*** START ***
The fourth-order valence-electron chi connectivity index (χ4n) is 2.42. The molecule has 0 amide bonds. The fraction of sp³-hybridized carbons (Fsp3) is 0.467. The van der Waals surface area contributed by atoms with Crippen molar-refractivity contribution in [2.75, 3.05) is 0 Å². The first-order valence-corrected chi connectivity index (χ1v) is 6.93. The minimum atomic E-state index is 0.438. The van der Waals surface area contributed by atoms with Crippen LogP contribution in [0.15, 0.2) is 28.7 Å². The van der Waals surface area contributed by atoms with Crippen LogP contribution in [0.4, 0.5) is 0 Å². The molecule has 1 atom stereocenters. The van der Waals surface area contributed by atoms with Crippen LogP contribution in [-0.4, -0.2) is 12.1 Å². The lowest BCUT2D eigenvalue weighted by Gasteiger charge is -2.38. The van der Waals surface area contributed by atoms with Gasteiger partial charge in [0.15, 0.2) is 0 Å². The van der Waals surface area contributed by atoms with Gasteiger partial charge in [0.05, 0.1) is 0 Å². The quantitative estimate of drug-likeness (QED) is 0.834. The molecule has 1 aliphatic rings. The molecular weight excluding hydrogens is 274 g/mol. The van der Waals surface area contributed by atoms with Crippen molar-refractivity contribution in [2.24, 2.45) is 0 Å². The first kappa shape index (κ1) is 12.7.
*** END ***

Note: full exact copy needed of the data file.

The fourth-order valence-electron chi connectivity index (χ4n) is 2.42. The molecule has 0 amide bonds. The fraction of sp³-hybridized carbons (Fsp3) is 0.467. The van der Waals surface area contributed by atoms with Crippen molar-refractivity contribution in [2.75, 3.05) is 0 Å². The first-order valence-corrected chi connectivity index (χ1v) is 6.93. The minimum atomic E-state index is 0.438. The van der Waals surface area contributed by atoms with Crippen LogP contribution in [0.15, 0.2) is 28.7 Å². The van der Waals surface area contributed by atoms with Crippen LogP contribution in [0.4, 0.5) is 0 Å². The molecule has 1 atom stereocenters. The van der Waals surface area contributed by atoms with Crippen LogP contribution in [-0.4, -0.2) is 12.1 Å². The lowest BCUT2D eigenvalue weighted by Gasteiger charge is -2.38. The van der Waals surface area contributed by atoms with Gasteiger partial charge in [0.15, 0.2) is 0 Å². The van der Waals surface area contributed by atoms with Gasteiger partial charge in [0.05, 0.1) is 0 Å². The quantitative estimate of drug-likeness (QED) is 0.834. The molecule has 1 aliphatic rings. The molecular weight excluding hydrogens is 274 g/mol. The van der Waals surface area contributed by atoms with Crippen molar-refractivity contribution in [2.24, 2.45) is 0 Å². The first kappa shape index (κ1) is 12.7.